But Modi baiters at home mocked him for theatrical diplomacy. The irreverent American media has ridiculed Modi’s desi expressions of warmth towards his famous friends. For example, he gave Obama a bear hug on his second US trip in September 2015, which fired up the Washington Post’s imagination. The story of the visit was carried with the caption “India’s Modi is a hugger of global proportions”. The writer added, “Some have wondered whether Modi’s stilted physicality is a conscious move. After all, while being accused of being an awkward hugger who loves fashion and taking selfies may perhaps be embarrassing, it’s certainly better than another criticism frequently leveled at him: that his Hindu nationalism is really anti-Muslim extremism in disguise.”
The confident Modi had become an eyesore for Capitol Hill’s Lobby Loving Liberals and morality mavens who had once succeeded in banning him from entering the United States in 2005. They spent time dissecting and desiccating his words, handshakes, clothes and food habits at his recent visit to Washington. But Modi is a trendsetter in innovative diplomacy. If Richard Nixon could end a 23-year standoff with China in 1972 using Ping-pong Diplomacy, why can’t Modi invite Chinese President to the Sabarmati riverside for a Gujarati Swing Session? The Indian Prime Minister knows myriad gestures to stoke a diplomatic romance.
He was the first Indian PM to invite all SAARC leaders to attend his swearing in ceremony in 2014. He was also the first PM who landed up at his first G20 meeting in Brisbane in 2014 wearing a casual jacket. Modi has defied convention by posing in front of the crossed flags of Britain and India with UK Prime Minister David Cameron in formals and him in a blue blazer and a pair of khakis. At a formal welcome ceremony in 2014, Australian Prime Minister Tony Abbott was surprised by Modi with a big hug after he had turned away thinking a handshake was enough.
The Australian media went to town with the story. One newspaper commented: “As they shook hands, Modi, attired in a black bandhgala suit, embraced the Australian premier.” The Age, which had been posting comments and photos of the event live, said of the Abbott-Modi hug: “The stand out shake so far has been India’s Prime Minister Modi, who gave Abbott a hug. An ‘awww’ could be heard across the media centre.” The local press snidely noticed that Modi did not favour his counterparts Cameron and Stephen Harper with hugs.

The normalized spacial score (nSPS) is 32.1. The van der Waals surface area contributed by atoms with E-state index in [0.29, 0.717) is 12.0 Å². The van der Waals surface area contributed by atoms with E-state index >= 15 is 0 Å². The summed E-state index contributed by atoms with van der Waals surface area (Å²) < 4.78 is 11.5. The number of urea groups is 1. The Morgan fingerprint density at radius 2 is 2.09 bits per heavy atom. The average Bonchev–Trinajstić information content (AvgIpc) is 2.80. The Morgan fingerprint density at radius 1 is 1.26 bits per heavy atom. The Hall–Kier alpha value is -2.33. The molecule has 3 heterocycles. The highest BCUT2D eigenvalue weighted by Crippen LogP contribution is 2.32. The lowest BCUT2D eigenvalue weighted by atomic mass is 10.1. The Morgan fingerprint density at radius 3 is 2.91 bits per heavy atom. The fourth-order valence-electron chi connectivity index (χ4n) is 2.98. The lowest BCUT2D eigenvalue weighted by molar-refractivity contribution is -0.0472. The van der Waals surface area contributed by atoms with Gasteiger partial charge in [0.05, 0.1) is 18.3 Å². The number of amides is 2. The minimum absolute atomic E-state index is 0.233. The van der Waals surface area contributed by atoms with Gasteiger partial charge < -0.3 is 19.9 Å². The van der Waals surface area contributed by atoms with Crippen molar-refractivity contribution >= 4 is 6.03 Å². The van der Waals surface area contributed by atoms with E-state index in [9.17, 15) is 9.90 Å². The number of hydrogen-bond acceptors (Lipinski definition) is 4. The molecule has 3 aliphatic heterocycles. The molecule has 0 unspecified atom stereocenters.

Handshakes and arm locks have helped Modi achieve iconic global status as a tactile communicator. The Guardian wrapped up its Brisbane coverage with an article titled ‘Narendra Modi: from international pariah to the G20’s political rock star’—observing that the Indian prime minister “is one of the most popular figures at this G20. A leader others want to see, and be seen with”.
The sheer physicality of Modi’s power hugs and handshakes has stunned many. Perhaps, he may go overboard at times in his enthusiasm, but his generosity of spirit is reflected in the intimacy of his gestures as an effective communicative tool even when it leaves an imprint literally. When Prince William visited India with Princess Kate in April 2016, Mail Online published a set of pictures of a Modi-William handshake with the caption: “They say a firm handshake is a sign of strong leadership”. The red marks Modi’s grip left on William’s right hand left the royal guest in no doubt that Narendra Modi represented the “power of 1.25 billion people.”